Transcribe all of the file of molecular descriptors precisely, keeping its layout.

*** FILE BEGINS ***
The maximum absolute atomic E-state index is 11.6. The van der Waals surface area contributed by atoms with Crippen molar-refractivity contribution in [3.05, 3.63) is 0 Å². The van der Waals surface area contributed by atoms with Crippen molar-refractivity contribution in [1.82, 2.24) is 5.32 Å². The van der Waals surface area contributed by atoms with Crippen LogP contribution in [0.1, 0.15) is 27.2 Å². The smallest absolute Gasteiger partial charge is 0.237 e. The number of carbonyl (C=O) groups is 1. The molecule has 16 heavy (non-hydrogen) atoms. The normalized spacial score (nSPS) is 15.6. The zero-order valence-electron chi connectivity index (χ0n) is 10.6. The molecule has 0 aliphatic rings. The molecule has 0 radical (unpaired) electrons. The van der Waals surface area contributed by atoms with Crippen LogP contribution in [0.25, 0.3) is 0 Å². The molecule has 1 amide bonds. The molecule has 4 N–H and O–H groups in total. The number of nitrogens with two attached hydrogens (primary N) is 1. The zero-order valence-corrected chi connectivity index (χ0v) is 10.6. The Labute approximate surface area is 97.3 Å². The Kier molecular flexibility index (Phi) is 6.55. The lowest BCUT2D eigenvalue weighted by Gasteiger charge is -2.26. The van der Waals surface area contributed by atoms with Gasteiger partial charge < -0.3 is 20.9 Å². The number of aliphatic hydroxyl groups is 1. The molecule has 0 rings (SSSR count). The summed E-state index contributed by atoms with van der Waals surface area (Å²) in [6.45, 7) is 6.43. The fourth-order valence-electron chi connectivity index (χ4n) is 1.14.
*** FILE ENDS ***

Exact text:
The maximum absolute atomic E-state index is 11.6. The van der Waals surface area contributed by atoms with Crippen molar-refractivity contribution in [3.05, 3.63) is 0 Å². The van der Waals surface area contributed by atoms with Crippen molar-refractivity contribution in [1.82, 2.24) is 5.32 Å². The van der Waals surface area contributed by atoms with Crippen LogP contribution in [0.1, 0.15) is 27.2 Å². The smallest absolute Gasteiger partial charge is 0.237 e. The number of carbonyl (C=O) groups is 1. The molecule has 16 heavy (non-hydrogen) atoms. The normalized spacial score (nSPS) is 15.6. The zero-order valence-electron chi connectivity index (χ0n) is 10.6. The molecule has 0 aliphatic rings. The molecule has 0 radical (unpaired) electrons. The van der Waals surface area contributed by atoms with Crippen LogP contribution in [0.25, 0.3) is 0 Å². The molecule has 1 amide bonds. The molecule has 4 N–H and O–H groups in total. The number of nitrogens with two attached hydrogens (primary N) is 1. The zero-order valence-corrected chi connectivity index (χ0v) is 10.6. The Labute approximate surface area is 97.3 Å². The Kier molecular flexibility index (Phi) is 6.55. The lowest BCUT2D eigenvalue weighted by Gasteiger charge is -2.26. The van der Waals surface area contributed by atoms with Gasteiger partial charge < -0.3 is 20.9 Å². The number of aliphatic hydroxyl groups is 1. The molecule has 0 rings (SSSR count). The summed E-state index contributed by atoms with van der Waals surface area (Å²) in [6.45, 7) is 6.43. The fourth-order valence-electron chi connectivity index (χ4n) is 1.14.